Last call: Dreamworld's Tower of Terror to close November 3

Another iconic attraction at Dreamworld is going for good, but some lessons have been learned from the bungled Wipeout closure earlier.

Image: Parkz.

It's been no secret that Tower of Terror II at Dreamworld has been on life support for several years. An overhaul in 2010 that saw the launch track enclosed and the replacement of the carriage with a new, lighter reverse-facing version gave it a few more years, but today's announcement was to be expected.

The ride has faced increasing unreliability and periods of unannounced downtime that would often last weeks or months, launches that reach a fraction of the advertised 160km/hr speeds when it did operate, and the sorts of jolts and shudders one would think impossible on a straight length of track, today's announcement was expected sooner rather than later.

Setting the standard for thrill rides in Australia

Tower of Terror was built in 1996, though delays with its comissioning saw its opening delayed until January 1997. When it did open, it narrowly beat Six Flags Magic Mountain's opening of an identical twin-track version of the same ride, giving Dreamworld the record for the fastest roller coaster in the world, and the first to reach the 100mph milestone.

At one fell swoop Dreamworld had overshadowed Warner Bros. Movie World's own forray into major modern thrill rides with Lethal Weapon. With the followup addition of Giant Drop to the same tower less than two years later, Dreamworld had cemented themselves as the thrill ride capital of the Australia.

Such was the strength of Tower of Terror that it took the world-class Superman Escape and DC Rivals HyperCoaster for Movie World to definitively capture the title for themselves.

Lessons learned

Today's announcement comes as no surprise, but it does show that lessons have been learned from the bungled retirement of Wipeout. Like Tower of Terror, Wipeout limped for years with its nearing demise painfully obvious to any observer. Yet Dreamworld – either through sheer ignorance of the ride's importance, or lacking the financial ability to replace it properly -- chose to squeeze every last drop out of the dying ride instead of gracefully retiring it with forewarning.

The announcement of shaded seating to replace Wipeout was so laughably cynical that it was deservedly torn to shreds across social media.

More: Dreamworld mismanagement reaches fever pitch with tone-deaf Wipeout closure

Today's announcement still wasn't perfect. It falls in a dead spot where the immediate hype over next year's Unknown Steel Roller Coaster and Sky Voyager's eventual opening has died down. There was no immediate replacement announced – though Dreamworld have said that there will be a thrill ride announcement next year. But warning was given and fans have been given the rare opportunity for one last hurrah.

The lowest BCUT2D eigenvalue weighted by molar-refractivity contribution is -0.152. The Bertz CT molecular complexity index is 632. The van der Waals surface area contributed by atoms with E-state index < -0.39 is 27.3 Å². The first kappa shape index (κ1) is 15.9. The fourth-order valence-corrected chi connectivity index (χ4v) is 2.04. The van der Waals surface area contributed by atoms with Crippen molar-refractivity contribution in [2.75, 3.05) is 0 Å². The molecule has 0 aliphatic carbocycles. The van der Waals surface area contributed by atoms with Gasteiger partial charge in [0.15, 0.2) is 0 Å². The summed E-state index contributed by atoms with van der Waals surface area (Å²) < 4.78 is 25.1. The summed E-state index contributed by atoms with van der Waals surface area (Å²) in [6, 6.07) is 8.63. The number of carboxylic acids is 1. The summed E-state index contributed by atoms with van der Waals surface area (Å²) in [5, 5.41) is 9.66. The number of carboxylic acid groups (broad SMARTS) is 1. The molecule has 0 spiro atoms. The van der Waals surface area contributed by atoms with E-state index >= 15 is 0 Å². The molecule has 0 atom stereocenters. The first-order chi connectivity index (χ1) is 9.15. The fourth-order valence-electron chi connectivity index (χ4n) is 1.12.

But perhaps most perplexing, today's announcement is on the eve of the three year anniversary of Thunder River Rapids's tragic accident which cost four guests their lives. Either Dreamworld management were blissfully unaware of the importance of this date on the calendar, or this is a hamfisted attempt to distract from the anniversary of this tragedy.

The former – to forget such a monumental date – seems unfathomable even by the low standards for strategy Dreamworld have set for themselves. The latter option – deliberately announcing it today – would be an exercise equal parts cynical and incompetent; to think that the closing of Dreamworld's most iconic ride would distract rather than amplify annual coverage of Dreamworld's fatal Thunder River Rapids accident is so brazenly inept that we're reminded that it's still Ardent Leisure at the helm of this struggling theme park.

A kid-friendly replacement?

With an ABC Kids expansion on the cards, ostensibly the ride's main building will be cleared to make way for a logical expansion that connects ABC Kids and DreamWorks, giving Dreamworld an interconnected corner devoted to children's attractions. It's unlikely that Dreamworld would once again shoehorn a major thrill ride into this narrow section of land, particularly with ample expansion opportunities available elsewhere.

Giant Drop will remain, so Dreamworld's iconic 40-storey tower will remain as a monument of sorts.

Some might miss Tower of Terror's thundering roar, others will be glad that you can finally have a conversation or enjoy tranquil animal exhibits without being punctuated by the clanging of steel-on-steel every 10-15 minutes. Either way, it was always an enjoyable ride and guests now have ten days to enjoy Tower of Terror before it's gone for good.

Tower of Terror's last scheduled day of operation is 3 November 2019.

Featured in this article